31.8.19

DEATH IN THE DORDOGNE: Bruno, Chief of Police 1, by Martin Walker

First in the enchanting series starring Bruno Courreges, a police officer in St. Denis, a small town in the fabled French Department of the Dordogne. Policing the small-town French way, Bruno knows every soul in St. Denis and has his fingers firmly on its pulse. Officials from Brussels here to make life miserable for the vendors at the local market? Bruno's on it, keeping track of the wily officials, and stopping local hotheads from making a bad situation explosive.
When a local man of North African descent is found brutally murdered, the first impulse it to tie it to the "Gestapo" from Brussels. But Gestapo has a harsh connotation in this part of France, which was occupied by the Nazis and resisted by two still-competing factions. The second inpulse is to tie the crime to past events that involved the real Gestapo. When a young man is found tied up in a sexually compromising position in a bedroom with Nazi paraphernalia, he's immediately thought the killer. But Bruno knows the boy, he'd coached him at rugby and tennis, and thinks he's not killer material. But who is?
Bruno must delve into the past to find out. But some secrets are better off unspoken and he has his work cut out for him. Will the Chief of Polcie be able to get to the bottom of this crime?
Much of the charm of this series is that Bruno is a man of the local area, and he loves living there. Ne has a home in the hills, and a hunting dog. He is part of local clubs, and the coach for many of them with the younger generation. In addition, he has a mentor/mentee relationship with the older city mayor. Every female with a pulse flirts with him. And one in particular catches his eye...
Keeping with my rule of no spoilers, that's all I'll write. But this is a series worth spending time savoring. I'm loving every one I've read so far, and the local knowledge has made me want to move to the Dordogne.
It's a five and then some.


19.8.19

BLOOD ORANGE, by Susan Wittig Albert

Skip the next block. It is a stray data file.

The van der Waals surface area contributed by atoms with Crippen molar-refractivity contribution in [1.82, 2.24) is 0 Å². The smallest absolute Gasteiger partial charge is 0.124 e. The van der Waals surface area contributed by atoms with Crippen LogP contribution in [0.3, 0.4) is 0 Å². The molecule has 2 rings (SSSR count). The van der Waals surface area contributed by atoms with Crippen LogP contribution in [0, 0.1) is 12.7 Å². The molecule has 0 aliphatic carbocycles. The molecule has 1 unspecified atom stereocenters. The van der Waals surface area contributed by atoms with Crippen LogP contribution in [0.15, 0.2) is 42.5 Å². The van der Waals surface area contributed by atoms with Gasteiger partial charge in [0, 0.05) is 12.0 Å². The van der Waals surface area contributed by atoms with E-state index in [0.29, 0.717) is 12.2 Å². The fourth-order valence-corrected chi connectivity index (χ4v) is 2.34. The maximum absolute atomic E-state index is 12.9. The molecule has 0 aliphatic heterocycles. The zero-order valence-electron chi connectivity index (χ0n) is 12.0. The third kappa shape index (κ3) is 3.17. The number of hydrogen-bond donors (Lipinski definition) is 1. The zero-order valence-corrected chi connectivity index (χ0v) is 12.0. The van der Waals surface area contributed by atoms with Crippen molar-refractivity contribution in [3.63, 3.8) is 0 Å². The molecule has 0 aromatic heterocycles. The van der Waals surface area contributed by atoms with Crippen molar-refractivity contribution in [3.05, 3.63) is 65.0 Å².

This is #24 in the China Bayles/Pecan Springs cozy mystery series.

In all series (the ever-wacky Stephanie Plum instantly springs to mind) there comes a time for the author (even a highly successful one like Ms. Albert) to take a step back and look at what's happening. This is the feeling with this book. To start with, the exhaustive information about various plants was distracting. It's a thick book, and maybe could've used some pruning? And then a few over-familiar plot devices and one particularly egregious moment of mind-boggling stupidity on our plucky heroine's part really loused up what could've been a good read.
China Bayles' new tenant, Kelly Kaufman, employed as a nurse, has a couple of serious problems, one of which she wants to ask China about. But the nurse, going through a nasty separation from her husband, is killed when her car goes off the road en route to China's. Back up a bit. She is injured, but takes several days to die. While her tenant is on life-support, China's relationship with her absent husband may be the same. He's out of town but not where he told China he'd be.
China's being lied to on all fronts, as she discovers Kelly's employment was misrepresented. Then Kelly's paperwork surfaces and things get even murkier. I was on a cruise ship, with limited reading options, so I finished this. But I do hope it is not representative of Albert's writing and plotting. I thought there was too much evidence of hasty writing and not-so-hot editing. But it's #24 in the series so Albert's doing something right!

I'll give this a 3. It should've been more, but that scene in the garage was just too, too TSTL (Too Stupid To Live).

17.8.19

THE FOURTH MONKEY, by J. D. Barker

A taut psychological thriller with a forty-eight hour timeline. Also a police procedural and a murder mystery. The Four Monkey Killer has terrorized Chicago until the anonymous body of a man is identified as the actual killer. Hit by a bus as he crossed a street, the victim's identification leads police to believe he is indeed the Four Monkey Killer. Detective Sam Porter, assigned to the case, begins to follow the trail prvcided by a diary in the dead man's pocket. Then it turns out that the man was pushed.
The story switches between the present day and the creepy, horrible diary entries. At first one feels some compassion for the young writer in his bizarre situation, then as the entire story unfolds it becomes clear that motives and actions aren't as they had seemed. Porter, reading the entries while trying to figure out not only the killer's motivation but why the killer made his fatal stumble, realizes he has only hours to figure it out before another death may happen. Too late, Porter realizes that the web he has followed is as much a trap as a trail.
A 4 for me. The diary entries were a bit too pat. But the story, particularly the very tense and dramatic denouement, was worth reading.